Load Duration Factor


          Wood is a natural, fibrous non-homogenous material.  It is because of this that wood has several unique characteristics.  One of these is the effect of moisture content which was presented in an earlier module.  Another of these properties is duration of load.  This is the ability of wood to resist higher stresses when loads are applied for a short duration of time.  In other words, wood has a higher strength when a load is applied instantaneously than it does when the load is applied for a long period of time.  This relationship between time, strength, and load magnitude was observed as early the mid-sixteenth century.  The factors that we use  in the NDS today were developed in 1948 proceeding research done on load duration during World War II (REF).

        Duration of load is the total cumulative length of time that the full design load is applied.  For example, when assigning a duration of load factor (CD) for a snow load in allowable stress design (ASD) procedures, the CD factor is based on the total length of time that the design maximum snow load would be applied.  Tabulated design values in the NDS apply for “normal” cumulative load durations of approximately 10 years, and appropriate CD factors are applied by the designer for other cumulative load durations.


        The NDS assumes that 10 years is the "normal" cumulative load duration for wood members and connections.  Therefore, a factor of CD = 1.0 applies for loads with a cumulative duration of ten years during the life of the structure.  CD = 1.0 is used for most storage loads and floor live load scenarios.  When load combinations include loads of shorter durations (e.g. - snow loads, wind loads, seismic loads), the load duration factor is selected based on the shortest duration load in the combination.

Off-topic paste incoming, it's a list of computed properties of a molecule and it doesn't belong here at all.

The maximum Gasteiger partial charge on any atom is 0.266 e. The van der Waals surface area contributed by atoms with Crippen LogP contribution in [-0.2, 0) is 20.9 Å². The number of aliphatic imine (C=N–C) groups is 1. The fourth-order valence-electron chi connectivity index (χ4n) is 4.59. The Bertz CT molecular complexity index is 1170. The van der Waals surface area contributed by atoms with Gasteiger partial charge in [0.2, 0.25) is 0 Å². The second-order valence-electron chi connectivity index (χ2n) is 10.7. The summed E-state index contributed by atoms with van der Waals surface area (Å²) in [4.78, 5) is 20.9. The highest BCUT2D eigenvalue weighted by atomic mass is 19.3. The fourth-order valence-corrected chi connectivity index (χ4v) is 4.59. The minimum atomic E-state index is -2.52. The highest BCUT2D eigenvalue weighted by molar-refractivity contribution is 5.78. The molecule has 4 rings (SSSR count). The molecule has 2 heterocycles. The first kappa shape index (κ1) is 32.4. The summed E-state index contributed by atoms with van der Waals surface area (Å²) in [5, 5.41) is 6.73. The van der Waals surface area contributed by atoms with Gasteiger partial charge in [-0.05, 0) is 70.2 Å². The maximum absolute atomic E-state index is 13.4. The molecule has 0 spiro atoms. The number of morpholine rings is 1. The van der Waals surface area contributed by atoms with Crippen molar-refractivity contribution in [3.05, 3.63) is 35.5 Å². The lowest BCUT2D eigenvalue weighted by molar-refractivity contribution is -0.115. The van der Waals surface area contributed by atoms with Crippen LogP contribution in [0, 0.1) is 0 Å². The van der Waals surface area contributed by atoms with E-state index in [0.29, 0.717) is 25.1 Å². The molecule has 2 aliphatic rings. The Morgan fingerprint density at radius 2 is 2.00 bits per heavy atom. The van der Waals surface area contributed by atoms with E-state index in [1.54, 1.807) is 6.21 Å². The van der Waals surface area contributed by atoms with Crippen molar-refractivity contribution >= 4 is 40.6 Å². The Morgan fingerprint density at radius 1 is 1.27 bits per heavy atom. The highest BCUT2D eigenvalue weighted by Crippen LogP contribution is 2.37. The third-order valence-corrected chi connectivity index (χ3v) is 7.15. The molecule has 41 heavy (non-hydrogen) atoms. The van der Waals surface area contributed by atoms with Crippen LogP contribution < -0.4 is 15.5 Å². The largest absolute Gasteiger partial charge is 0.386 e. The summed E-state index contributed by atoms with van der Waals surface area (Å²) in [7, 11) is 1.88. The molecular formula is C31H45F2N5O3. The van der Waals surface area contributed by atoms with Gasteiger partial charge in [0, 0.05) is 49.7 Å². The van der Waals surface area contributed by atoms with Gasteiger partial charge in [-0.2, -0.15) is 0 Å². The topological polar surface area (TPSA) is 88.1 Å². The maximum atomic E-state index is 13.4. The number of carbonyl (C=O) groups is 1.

Figure B1 of Appendix B (NDS)


        In load and resistance factor design (LRFD) procedures, the load duration effect is addressed using a "time effect factor" (l).  The reference material properties tabulated for LRFD are based on "test" load durations of 5-20 minutes.  These properties are directly applicable for designs that resist short duration loads (e.g.- wind and seismic loads).   When LRFD load combinations are dominated by longer duration loads, material properties are adjusted downward ( l< 1.0) to account of the load duration effect in wood.


The following is an idealized demonstration of the load duration (or "time effect") factors and makes the following assumptions:

  1. All timber members being tested are cut from the same piece of lumber. This means that each member has the same properties.
  2. The load is applied uniformly across the members cross section. 
  3. The loads are applied at the same time to all eight members. 

The clocks below the members keep track of the total time the load has been applied.   Although the members are essentially the same, each can hold a different load for a different period of time.



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last modified: 18 September, 2000